Background — Colorectal cancer (CRC) is the second and third highest cause of cancer deaths among Canadian men and women, respectively. Population‐based screening through fecal occult blood testing (FOBT) has been proven to be effective in reducing CRC morbidity and mortality. Although participation in Ontario's organized CRC screening program has been increasing steadily since 2008, its uptake remains low among recent immigrant populations despite the known benefits of screening. To promote participation in CRC screening, it is imperative to understand both individual and system level barriers and enablers. Although a number of immigrant and nonimmigrant factors have been associated with low participation, there is a dearth of knowledge related to the religious affiliation in CRC screening uptake. Our study is among the first to examine this issue in Ontario, one of the most ethnically diverse Canadian provinces and preferred settlement destinations for immigrants.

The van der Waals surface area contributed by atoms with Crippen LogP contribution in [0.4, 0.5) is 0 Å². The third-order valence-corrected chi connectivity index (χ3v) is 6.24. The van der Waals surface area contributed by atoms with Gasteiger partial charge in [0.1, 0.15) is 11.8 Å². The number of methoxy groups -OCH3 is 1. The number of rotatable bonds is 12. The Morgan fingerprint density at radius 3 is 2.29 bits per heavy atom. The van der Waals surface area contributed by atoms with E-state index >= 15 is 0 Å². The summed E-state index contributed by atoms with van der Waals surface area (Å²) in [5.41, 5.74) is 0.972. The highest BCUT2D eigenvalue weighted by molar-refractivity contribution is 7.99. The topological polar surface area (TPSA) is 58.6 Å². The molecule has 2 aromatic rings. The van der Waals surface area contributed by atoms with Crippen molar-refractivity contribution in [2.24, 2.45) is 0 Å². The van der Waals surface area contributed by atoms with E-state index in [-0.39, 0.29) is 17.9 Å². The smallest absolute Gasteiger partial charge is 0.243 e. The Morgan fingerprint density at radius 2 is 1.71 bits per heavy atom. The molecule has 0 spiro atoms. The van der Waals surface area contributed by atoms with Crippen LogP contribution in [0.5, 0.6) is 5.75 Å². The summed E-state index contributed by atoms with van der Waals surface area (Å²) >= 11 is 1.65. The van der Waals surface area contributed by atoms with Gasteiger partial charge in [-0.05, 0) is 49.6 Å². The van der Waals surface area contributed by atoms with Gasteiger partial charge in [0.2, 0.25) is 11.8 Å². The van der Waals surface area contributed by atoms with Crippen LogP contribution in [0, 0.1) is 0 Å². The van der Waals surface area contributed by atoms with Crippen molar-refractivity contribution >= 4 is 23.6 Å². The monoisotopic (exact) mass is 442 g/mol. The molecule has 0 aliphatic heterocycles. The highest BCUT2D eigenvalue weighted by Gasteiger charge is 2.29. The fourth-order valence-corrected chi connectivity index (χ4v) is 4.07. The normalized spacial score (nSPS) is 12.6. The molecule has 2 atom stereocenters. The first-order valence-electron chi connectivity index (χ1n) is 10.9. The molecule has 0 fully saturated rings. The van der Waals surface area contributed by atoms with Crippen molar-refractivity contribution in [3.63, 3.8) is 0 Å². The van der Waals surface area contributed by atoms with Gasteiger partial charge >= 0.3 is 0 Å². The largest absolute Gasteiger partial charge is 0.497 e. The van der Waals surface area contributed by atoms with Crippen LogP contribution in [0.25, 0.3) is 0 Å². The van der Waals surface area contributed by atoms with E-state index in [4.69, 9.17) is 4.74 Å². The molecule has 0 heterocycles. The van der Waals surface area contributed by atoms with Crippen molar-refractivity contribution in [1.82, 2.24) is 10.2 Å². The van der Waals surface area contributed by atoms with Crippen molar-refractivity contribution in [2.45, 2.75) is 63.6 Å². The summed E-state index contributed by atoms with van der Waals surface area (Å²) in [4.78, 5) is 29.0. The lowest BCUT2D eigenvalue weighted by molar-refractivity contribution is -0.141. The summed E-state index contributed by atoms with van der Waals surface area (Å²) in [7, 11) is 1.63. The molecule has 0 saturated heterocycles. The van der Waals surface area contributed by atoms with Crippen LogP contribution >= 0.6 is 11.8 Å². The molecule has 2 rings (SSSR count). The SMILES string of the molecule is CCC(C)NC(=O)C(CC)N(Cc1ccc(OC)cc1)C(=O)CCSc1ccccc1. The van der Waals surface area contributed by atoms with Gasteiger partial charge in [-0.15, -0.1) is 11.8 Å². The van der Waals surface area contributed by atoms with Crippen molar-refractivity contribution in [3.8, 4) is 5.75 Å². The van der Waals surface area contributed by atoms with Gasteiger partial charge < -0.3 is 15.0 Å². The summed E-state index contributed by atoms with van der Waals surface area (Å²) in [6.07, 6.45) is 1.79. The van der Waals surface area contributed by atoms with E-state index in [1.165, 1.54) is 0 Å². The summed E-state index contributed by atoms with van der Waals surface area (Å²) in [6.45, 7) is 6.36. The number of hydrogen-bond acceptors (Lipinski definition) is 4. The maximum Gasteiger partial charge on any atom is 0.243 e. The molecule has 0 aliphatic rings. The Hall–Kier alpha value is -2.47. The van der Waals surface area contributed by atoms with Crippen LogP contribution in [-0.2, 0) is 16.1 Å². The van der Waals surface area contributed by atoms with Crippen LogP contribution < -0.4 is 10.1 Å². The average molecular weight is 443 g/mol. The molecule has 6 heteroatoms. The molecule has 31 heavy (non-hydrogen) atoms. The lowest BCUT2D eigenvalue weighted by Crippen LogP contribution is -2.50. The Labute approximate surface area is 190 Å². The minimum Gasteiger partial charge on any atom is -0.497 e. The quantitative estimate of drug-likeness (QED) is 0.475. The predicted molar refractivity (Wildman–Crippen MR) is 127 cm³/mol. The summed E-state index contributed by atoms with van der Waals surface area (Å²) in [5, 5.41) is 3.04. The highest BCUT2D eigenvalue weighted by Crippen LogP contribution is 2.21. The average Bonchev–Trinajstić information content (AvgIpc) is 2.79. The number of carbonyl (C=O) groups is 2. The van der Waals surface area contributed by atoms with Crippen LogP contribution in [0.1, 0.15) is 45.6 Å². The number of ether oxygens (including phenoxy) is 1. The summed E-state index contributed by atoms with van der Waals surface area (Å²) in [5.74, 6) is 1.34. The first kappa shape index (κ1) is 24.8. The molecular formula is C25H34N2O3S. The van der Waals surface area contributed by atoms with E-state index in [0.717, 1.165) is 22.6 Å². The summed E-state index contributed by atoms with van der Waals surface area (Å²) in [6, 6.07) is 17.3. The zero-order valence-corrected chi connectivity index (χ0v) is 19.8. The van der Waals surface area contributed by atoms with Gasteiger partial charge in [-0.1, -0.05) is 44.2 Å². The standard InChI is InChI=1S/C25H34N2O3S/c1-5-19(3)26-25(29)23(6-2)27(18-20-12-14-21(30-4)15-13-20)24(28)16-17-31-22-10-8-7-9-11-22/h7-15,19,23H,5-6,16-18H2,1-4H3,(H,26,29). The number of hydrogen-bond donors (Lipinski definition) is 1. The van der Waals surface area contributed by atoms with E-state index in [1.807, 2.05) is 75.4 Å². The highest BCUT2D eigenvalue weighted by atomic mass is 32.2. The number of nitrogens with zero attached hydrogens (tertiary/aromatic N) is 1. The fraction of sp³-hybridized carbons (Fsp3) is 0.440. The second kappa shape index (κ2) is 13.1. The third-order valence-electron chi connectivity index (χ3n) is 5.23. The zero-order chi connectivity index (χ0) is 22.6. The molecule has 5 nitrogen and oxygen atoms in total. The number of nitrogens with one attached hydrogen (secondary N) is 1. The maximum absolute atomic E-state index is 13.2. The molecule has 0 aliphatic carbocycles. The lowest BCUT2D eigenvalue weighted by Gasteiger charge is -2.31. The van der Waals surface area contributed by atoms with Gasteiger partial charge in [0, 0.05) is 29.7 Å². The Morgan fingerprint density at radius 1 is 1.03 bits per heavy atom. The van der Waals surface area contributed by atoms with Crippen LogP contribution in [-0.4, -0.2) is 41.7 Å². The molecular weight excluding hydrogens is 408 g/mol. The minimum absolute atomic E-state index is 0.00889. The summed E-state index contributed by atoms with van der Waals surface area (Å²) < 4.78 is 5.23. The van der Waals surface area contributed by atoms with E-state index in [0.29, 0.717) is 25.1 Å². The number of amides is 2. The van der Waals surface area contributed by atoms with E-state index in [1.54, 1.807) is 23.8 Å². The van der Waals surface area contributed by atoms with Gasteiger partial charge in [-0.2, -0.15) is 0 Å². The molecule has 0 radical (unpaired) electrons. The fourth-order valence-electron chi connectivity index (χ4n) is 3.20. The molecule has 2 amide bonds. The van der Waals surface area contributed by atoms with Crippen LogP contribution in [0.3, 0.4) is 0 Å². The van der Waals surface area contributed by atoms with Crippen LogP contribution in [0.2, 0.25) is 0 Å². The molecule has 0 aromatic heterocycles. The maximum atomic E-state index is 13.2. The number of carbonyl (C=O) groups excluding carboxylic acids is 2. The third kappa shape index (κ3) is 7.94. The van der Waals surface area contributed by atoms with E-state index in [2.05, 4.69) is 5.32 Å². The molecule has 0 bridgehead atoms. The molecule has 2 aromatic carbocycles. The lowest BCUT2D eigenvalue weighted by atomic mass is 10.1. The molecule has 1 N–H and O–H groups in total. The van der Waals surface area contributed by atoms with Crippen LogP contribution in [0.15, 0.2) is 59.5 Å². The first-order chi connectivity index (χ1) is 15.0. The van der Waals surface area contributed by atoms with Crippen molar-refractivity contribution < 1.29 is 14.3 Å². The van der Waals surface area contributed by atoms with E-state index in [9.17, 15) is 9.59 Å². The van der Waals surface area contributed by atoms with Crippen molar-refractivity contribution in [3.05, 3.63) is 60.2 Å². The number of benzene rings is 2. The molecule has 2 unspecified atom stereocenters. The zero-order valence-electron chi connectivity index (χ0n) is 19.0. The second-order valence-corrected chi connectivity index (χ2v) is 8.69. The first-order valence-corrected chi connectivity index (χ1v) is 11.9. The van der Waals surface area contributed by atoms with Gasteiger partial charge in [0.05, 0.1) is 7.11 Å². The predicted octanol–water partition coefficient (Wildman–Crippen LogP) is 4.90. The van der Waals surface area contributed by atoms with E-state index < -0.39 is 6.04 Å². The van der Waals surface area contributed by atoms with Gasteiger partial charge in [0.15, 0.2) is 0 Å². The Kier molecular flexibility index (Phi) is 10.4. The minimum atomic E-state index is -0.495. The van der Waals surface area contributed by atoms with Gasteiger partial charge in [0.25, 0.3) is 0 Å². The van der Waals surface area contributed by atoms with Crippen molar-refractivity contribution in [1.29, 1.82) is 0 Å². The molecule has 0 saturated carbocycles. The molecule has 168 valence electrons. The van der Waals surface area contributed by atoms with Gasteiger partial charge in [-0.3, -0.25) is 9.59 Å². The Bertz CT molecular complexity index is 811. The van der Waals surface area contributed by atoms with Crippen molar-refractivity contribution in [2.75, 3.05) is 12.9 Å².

Methods — We conducted a population‐based retrospective cohort study using linked health care administrative databases. Our cohort included Ontario residents, age 50‐74 who were eligible for FOBT from 1 April 2013 to 31 March 2015.
Results — We found that immigrants from the Middle East and North Africa and Eastern Europe and Central Asia had the lowest rates of screening. Furthermore, being born in a Muslim‐majority country was associated with lower FOBT screening even after controlling for other confounders including world region and income (ie, overall adjusted relative risk (ARR) of screening 0.92 [95% CI 0.90‐0.93]). Moreover, being enrolled in a primary care model, having a female primary care provider and having an internationally trained physician were associated with increased screening among immigrants from Muslim‐majority countries.
Conclusions — These findings can inform future efforts to improve screening uptake like: enhancing access to primary care providers and enrollment in primary care models, targeted FOBT education for male providers and providers not in a primary care model, development of culturally sensitive and appropriate educational materials, and use of interactive approaches for communication of cancer screening information.
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